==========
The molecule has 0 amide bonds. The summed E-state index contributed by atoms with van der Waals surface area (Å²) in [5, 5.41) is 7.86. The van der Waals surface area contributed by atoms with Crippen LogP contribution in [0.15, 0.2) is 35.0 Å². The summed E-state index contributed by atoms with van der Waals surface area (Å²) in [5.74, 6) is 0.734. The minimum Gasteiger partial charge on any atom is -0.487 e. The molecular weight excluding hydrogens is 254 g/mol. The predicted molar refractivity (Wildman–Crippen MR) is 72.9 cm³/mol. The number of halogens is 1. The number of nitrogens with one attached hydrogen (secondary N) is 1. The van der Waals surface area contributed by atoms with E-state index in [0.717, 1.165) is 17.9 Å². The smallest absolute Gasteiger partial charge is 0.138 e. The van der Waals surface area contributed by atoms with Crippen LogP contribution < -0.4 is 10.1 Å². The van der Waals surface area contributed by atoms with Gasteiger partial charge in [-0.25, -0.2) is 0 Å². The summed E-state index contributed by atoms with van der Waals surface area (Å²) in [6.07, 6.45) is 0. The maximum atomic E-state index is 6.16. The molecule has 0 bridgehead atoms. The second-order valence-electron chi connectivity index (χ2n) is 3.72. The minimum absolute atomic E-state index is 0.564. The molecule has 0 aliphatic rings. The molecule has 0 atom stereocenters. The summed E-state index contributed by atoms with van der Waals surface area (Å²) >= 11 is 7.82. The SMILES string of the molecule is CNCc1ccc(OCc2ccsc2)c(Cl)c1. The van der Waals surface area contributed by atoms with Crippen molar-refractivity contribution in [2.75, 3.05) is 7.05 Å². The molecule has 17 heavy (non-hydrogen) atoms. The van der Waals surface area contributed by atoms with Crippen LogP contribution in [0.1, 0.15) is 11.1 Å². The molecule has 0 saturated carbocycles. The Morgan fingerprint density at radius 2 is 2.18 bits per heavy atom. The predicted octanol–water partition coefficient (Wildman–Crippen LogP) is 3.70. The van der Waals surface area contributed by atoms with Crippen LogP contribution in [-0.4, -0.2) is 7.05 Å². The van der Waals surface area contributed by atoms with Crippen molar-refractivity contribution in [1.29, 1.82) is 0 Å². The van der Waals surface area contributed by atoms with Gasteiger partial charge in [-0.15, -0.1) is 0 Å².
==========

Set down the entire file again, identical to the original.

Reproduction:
The molecule has 0 amide bonds. The summed E-state index contributed by atoms with van der Waals surface area (Å²) in [5, 5.41) is 7.86. The van der Waals surface area contributed by atoms with Crippen LogP contribution in [0.15, 0.2) is 35.0 Å². The summed E-state index contributed by atoms with van der Waals surface area (Å²) in [5.74, 6) is 0.734. The minimum Gasteiger partial charge on any atom is -0.487 e. The molecular weight excluding hydrogens is 254 g/mol. The predicted molar refractivity (Wildman–Crippen MR) is 72.9 cm³/mol. The number of halogens is 1. The number of nitrogens with one attached hydrogen (secondary N) is 1. The van der Waals surface area contributed by atoms with E-state index in [0.717, 1.165) is 17.9 Å². The smallest absolute Gasteiger partial charge is 0.138 e. The van der Waals surface area contributed by atoms with Crippen LogP contribution < -0.4 is 10.1 Å². The van der Waals surface area contributed by atoms with Gasteiger partial charge in [-0.25, -0.2) is 0 Å². The summed E-state index contributed by atoms with van der Waals surface area (Å²) in [6.07, 6.45) is 0. The maximum atomic E-state index is 6.16. The molecule has 0 bridgehead atoms. The second-order valence-electron chi connectivity index (χ2n) is 3.72. The minimum absolute atomic E-state index is 0.564. The molecule has 0 aliphatic rings. The molecule has 0 atom stereocenters. The summed E-state index contributed by atoms with van der Waals surface area (Å²) >= 11 is 7.82. The SMILES string of the molecule is CNCc1ccc(OCc2ccsc2)c(Cl)c1. The van der Waals surface area contributed by atoms with Crippen molar-refractivity contribution in [2.75, 3.05) is 7.05 Å². The molecule has 17 heavy (non-hydrogen) atoms. The van der Waals surface area contributed by atoms with Crippen LogP contribution in [0.1, 0.15) is 11.1 Å². The molecule has 0 saturated carbocycles. The Morgan fingerprint density at radius 2 is 2.18 bits per heavy atom. The predicted octanol–water partition coefficient (Wildman–Crippen LogP) is 3.70. The van der Waals surface area contributed by atoms with Crippen LogP contribution in [-0.4, -0.2) is 7.05 Å². The van der Waals surface area contributed by atoms with Crippen molar-refractivity contribution in [1.29, 1.82) is 0 Å². The van der Waals surface area contributed by atoms with Gasteiger partial charge in [-0.15, -0.1) is 0 Å².